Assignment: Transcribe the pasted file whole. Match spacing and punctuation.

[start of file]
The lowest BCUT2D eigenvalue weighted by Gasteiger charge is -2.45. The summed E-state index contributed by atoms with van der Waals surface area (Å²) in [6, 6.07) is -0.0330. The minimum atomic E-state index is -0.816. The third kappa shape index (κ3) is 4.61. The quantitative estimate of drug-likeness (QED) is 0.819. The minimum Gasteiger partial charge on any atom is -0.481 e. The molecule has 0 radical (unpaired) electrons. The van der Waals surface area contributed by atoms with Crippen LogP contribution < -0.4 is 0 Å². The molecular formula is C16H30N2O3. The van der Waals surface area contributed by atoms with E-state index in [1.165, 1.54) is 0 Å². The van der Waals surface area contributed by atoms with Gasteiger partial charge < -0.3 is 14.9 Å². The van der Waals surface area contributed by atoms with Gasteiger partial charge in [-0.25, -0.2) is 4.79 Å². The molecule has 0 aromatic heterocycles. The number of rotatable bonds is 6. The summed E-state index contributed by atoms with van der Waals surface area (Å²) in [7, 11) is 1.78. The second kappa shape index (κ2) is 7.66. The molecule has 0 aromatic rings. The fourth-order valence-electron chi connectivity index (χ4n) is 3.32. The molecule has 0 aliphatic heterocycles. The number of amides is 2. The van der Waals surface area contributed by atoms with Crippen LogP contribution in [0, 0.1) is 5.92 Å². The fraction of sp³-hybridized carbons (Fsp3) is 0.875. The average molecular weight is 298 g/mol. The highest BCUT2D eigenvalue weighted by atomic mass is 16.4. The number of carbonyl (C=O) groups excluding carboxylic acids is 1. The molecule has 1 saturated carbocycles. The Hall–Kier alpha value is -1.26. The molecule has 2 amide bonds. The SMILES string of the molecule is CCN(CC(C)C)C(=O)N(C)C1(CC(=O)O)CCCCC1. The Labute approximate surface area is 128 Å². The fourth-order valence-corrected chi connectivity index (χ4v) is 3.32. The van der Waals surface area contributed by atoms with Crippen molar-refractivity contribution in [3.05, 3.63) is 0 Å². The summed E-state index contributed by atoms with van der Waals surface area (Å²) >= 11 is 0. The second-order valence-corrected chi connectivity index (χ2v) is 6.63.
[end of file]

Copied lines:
The lowest BCUT2D eigenvalue weighted by Gasteiger charge is -2.45. The summed E-state index contributed by atoms with van der Waals surface area (Å²) in [6, 6.07) is -0.0330. The minimum atomic E-state index is -0.816. The third kappa shape index (κ3) is 4.61. The quantitative estimate of drug-likeness (QED) is 0.819. The minimum Gasteiger partial charge on any atom is -0.481 e. The molecule has 0 radical (unpaired) electrons. The van der Waals surface area contributed by atoms with Crippen LogP contribution < -0.4 is 0 Å². The molecular formula is C16H30N2O3. The van der Waals surface area contributed by atoms with E-state index in [1.165, 1.54) is 0 Å². The van der Waals surface area contributed by atoms with Gasteiger partial charge < -0.3 is 14.9 Å². The van der Waals surface area contributed by atoms with Gasteiger partial charge in [-0.25, -0.2) is 4.79 Å². The molecule has 0 aromatic heterocycles. The number of rotatable bonds is 6. The summed E-state index contributed by atoms with van der Waals surface area (Å²) in [7, 11) is 1.78. The second kappa shape index (κ2) is 7.66. The molecule has 0 aromatic rings. The fourth-order valence-electron chi connectivity index (χ4n) is 3.32. The molecule has 0 aliphatic heterocycles. The number of amides is 2. The van der Waals surface area contributed by atoms with Crippen LogP contribution in [0, 0.1) is 5.92 Å². The fraction of sp³-hybridized carbons (Fsp3) is 0.875. The average molecular weight is 298 g/mol. The highest BCUT2D eigenvalue weighted by atomic mass is 16.4. The number of carbonyl (C=O) groups excluding carboxylic acids is 1. The molecule has 1 saturated carbocycles. The Hall–Kier alpha value is -1.26. The molecule has 2 amide bonds. The SMILES string of the molecule is CCN(CC(C)C)C(=O)N(C)C1(CC(=O)O)CCCCC1. The Labute approximate surface area is 128 Å². The fourth-order valence-corrected chi connectivity index (χ4v) is 3.32. The van der Waals surface area contributed by atoms with Crippen molar-refractivity contribution in [3.05, 3.63) is 0 Å². The summed E-state index contributed by atoms with van der Waals surface area (Å²) >= 11 is 0. The second-order valence-corrected chi connectivity index (χ2v) is 6.63.